Oxidative Stress in Vegetarian Diets: Take Two

This is the second part to yesterday’s Vegetarian Diet, Glutathione and Oxidative Stress.

A 2012 study from Korea compared the antioxidant status of 45 vegetarians (10 vegans and 35 lacto-ovo vegetarians) to 30 omnivores (1). The vegetarians had to have been vegetarian for at least 10 years and they were mostly Seventh-day Adventists. The vegetarians consumed animal products only occasionally. They had to be without chronic disease and not taking antioxidant supplements, could not be smokers, and could not drink one or more alcoholic beverages per week.

The vegetarians ate a diet of 66% carbohydrate, 19% protein, and 15% fat (versus 60%, 17%, and 25%, respectively, for omnivores). The vegetarians ate about the same amount of calories as omnivores (1,832 vs. 1,790). There was no iron-deficiency anemia. The groups were similar in weight, height, body mass index, and blood pressure but the vegetarians had a lower body fat percentage. Vegetarians had average cholesterol levels of 174 mg/dl, compared to 193 mg/dl for omnivores.

Antioxidant status findings: Vegetarians had significantly lower amounts of diacron reactive oxygen metabolites, which is a reflection of oxidative stress. From what I can tell, by “oxidative stress” they mean “oxidative damage.”

Despite the difference in oxidative stress, both groups had the same levels of biological antioxidant potential. They measured a number of other antioxidant enzymes, including glutathione peroxidase, and found them to be the same in both groups. The authors suggest that the reason for the lack of differences in antioxidant capacity between diet groups could be a tendency to maintain homeostasis.

Body fat, total cholesterol, and LDL cholesterol were significantly and positively associated with reactive oxygen metabolites level.

In this study, vegetarians suffered less oxidative stress (or damage). So far, Kiefer appears to be 0 for 2.

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Reference

1. Kim MK, Cho SW, Park YK. Long-term vegetarians have low oxidative stress, body fat, and cholesterol levels. Nutr Res Pract. 2012 Apr;6(2):155-61. Epub 2012 Apr 30. | link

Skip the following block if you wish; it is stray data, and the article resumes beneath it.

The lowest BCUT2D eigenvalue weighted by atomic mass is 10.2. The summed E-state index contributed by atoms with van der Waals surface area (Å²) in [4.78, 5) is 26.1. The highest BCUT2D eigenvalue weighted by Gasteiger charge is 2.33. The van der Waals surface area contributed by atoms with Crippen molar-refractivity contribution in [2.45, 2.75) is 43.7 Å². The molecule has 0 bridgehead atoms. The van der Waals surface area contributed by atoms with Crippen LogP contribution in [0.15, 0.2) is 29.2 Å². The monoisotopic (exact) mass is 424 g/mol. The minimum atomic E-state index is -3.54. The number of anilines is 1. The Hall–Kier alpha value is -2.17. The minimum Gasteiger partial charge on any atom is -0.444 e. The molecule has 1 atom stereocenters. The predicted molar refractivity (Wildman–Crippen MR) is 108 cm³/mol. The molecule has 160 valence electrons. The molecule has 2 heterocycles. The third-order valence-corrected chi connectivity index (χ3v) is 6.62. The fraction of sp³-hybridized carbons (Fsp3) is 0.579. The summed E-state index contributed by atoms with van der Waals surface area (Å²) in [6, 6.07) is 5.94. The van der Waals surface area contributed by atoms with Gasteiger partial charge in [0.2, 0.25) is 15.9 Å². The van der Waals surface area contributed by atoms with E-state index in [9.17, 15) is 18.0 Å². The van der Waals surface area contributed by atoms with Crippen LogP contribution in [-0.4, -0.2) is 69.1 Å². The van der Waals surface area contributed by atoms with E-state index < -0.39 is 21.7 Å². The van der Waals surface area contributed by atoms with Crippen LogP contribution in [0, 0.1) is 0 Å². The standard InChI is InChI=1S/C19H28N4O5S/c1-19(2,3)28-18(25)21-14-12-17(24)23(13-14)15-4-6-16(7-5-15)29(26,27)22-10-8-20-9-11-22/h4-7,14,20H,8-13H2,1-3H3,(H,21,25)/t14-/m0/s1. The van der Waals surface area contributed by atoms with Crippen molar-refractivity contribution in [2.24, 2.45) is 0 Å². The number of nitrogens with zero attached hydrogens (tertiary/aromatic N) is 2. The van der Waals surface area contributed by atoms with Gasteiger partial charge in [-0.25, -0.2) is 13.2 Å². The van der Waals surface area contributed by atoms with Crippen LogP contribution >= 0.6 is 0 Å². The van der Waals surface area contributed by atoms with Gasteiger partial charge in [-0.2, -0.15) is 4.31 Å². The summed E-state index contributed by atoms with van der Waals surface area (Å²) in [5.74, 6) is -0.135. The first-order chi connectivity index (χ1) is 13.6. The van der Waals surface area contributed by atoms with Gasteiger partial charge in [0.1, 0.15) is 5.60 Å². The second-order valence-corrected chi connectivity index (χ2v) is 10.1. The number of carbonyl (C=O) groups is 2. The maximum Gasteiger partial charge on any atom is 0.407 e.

2 Responses to “Oxidative Stress in Vegetarian Diets: Take Two”

  1. kate scott Says:

    So I guess the broader question in my mind is: should we even care about the antioxidant potential of our diets. This relates to James Watson’s (of DNA fame) recent article about high levels of antioxidants in our diets (primarily from supplements I assume, but he doesn’t really make that distinction when he refers to blueberries) increasing cancer risk. I thought it was interesting that in your recent excellent interviews posted on Animal Voices (link can be found a few posts below) the interviewer read out a long excerpt from a commentary on Watson’s article but didn’t actually ask you to comment on this issue. Do you have any thoughts on a) whether dietary antioxidants would even be powerful enough to make a difference relative to the body’s own antioxidant defence system and b) the more radical notion that dietary antioxidants might actually be doing us harm – and that fruit and veg etc are therefore health promoting because of other phytonutrients, not necesssarily because of their antioxidant effects. Sorry for the long question.

  2. Jack Norris RD Says:

    kate,

    No issues on the question length!

    I think Erin, of Animal Voices, injected that reading of Watson’s article after we’d already done the interview and so that’s why she didn’t ask me about it. 🙂 As for your questions:

    a) I don’t feel too confident, but I would put my money on the idea that antioxidants make a difference in extremely antioxidant-poor diets. In other words, I don’t think that without any antioxidants in the diet, someone would be at full antioxidant capacity, but it might not take much to get them there.

    b) I doubt they’re doing us harm at the levels involved without supplementation.

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